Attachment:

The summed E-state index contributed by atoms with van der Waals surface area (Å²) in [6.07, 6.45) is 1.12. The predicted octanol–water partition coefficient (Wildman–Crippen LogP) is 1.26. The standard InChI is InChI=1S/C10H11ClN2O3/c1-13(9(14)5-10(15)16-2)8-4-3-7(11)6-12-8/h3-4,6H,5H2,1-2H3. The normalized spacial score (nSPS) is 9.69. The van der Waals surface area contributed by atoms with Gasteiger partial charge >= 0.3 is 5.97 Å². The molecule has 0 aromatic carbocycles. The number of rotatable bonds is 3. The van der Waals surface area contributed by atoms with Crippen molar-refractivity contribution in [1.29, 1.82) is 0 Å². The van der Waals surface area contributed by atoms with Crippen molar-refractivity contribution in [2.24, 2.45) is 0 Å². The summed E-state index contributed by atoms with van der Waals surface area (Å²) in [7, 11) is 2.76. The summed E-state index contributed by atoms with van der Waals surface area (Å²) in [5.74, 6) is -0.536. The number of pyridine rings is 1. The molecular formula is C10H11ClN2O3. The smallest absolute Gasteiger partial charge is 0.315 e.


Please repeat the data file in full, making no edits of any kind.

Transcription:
The summed E-state index contributed by atoms with van der Waals surface area (Å²) in [6.07, 6.45) is 1.12. The predicted octanol–water partition coefficient (Wildman–Crippen LogP) is 1.26. The standard InChI is InChI=1S/C10H11ClN2O3/c1-13(9(14)5-10(15)16-2)8-4-3-7(11)6-12-8/h3-4,6H,5H2,1-2H3. The normalized spacial score (nSPS) is 9.69. The van der Waals surface area contributed by atoms with Gasteiger partial charge >= 0.3 is 5.97 Å². The molecule has 0 aromatic carbocycles. The number of rotatable bonds is 3. The van der Waals surface area contributed by atoms with Crippen molar-refractivity contribution in [1.29, 1.82) is 0 Å². The van der Waals surface area contributed by atoms with Crippen molar-refractivity contribution in [2.24, 2.45) is 0 Å². The summed E-state index contributed by atoms with van der Waals surface area (Å²) in [7, 11) is 2.76. The summed E-state index contributed by atoms with van der Waals surface area (Å²) in [5.74, 6) is -0.536. The number of pyridine rings is 1. The molecular formula is C10H11ClN2O3. The smallest absolute Gasteiger partial charge is 0.315 e.